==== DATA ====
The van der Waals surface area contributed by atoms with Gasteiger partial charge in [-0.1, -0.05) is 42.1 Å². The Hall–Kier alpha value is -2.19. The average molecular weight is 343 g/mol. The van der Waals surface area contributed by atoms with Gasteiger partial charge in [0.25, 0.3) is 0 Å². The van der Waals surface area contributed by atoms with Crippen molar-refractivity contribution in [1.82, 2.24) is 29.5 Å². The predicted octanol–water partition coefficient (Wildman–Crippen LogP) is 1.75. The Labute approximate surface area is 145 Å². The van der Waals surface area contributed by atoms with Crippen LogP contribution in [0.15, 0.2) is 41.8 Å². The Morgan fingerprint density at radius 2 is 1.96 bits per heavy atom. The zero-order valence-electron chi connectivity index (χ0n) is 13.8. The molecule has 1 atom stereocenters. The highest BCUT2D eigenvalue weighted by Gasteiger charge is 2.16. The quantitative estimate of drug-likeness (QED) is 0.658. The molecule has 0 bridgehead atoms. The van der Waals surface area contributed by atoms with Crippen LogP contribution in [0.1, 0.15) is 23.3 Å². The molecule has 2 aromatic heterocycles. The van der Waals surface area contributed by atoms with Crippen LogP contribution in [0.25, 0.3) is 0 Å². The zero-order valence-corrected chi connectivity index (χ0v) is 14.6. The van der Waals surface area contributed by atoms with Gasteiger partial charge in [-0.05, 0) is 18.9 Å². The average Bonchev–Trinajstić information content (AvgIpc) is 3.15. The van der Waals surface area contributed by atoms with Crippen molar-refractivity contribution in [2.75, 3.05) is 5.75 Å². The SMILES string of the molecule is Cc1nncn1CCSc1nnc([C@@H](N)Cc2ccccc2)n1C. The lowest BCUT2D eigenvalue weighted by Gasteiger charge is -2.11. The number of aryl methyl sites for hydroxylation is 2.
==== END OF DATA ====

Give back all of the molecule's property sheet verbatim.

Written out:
The van der Waals surface area contributed by atoms with Gasteiger partial charge in [-0.1, -0.05) is 42.1 Å². The Hall–Kier alpha value is -2.19. The average molecular weight is 343 g/mol. The van der Waals surface area contributed by atoms with Gasteiger partial charge in [0.25, 0.3) is 0 Å². The van der Waals surface area contributed by atoms with Crippen molar-refractivity contribution in [1.82, 2.24) is 29.5 Å². The predicted octanol–water partition coefficient (Wildman–Crippen LogP) is 1.75. The Labute approximate surface area is 145 Å². The van der Waals surface area contributed by atoms with Crippen LogP contribution in [0.15, 0.2) is 41.8 Å². The Morgan fingerprint density at radius 2 is 1.96 bits per heavy atom. The zero-order valence-electron chi connectivity index (χ0n) is 13.8. The molecule has 1 atom stereocenters. The highest BCUT2D eigenvalue weighted by Gasteiger charge is 2.16. The quantitative estimate of drug-likeness (QED) is 0.658. The molecule has 0 bridgehead atoms. The van der Waals surface area contributed by atoms with Crippen LogP contribution in [0.1, 0.15) is 23.3 Å². The molecule has 2 aromatic heterocycles. The van der Waals surface area contributed by atoms with Crippen LogP contribution in [0.25, 0.3) is 0 Å². The zero-order valence-corrected chi connectivity index (χ0v) is 14.6. The van der Waals surface area contributed by atoms with Gasteiger partial charge in [-0.05, 0) is 18.9 Å². The average Bonchev–Trinajstić information content (AvgIpc) is 3.15. The van der Waals surface area contributed by atoms with Crippen molar-refractivity contribution in [2.75, 3.05) is 5.75 Å². The SMILES string of the molecule is Cc1nncn1CCSc1nnc([C@@H](N)Cc2ccccc2)n1C. The lowest BCUT2D eigenvalue weighted by Gasteiger charge is -2.11. The number of aryl methyl sites for hydroxylation is 2.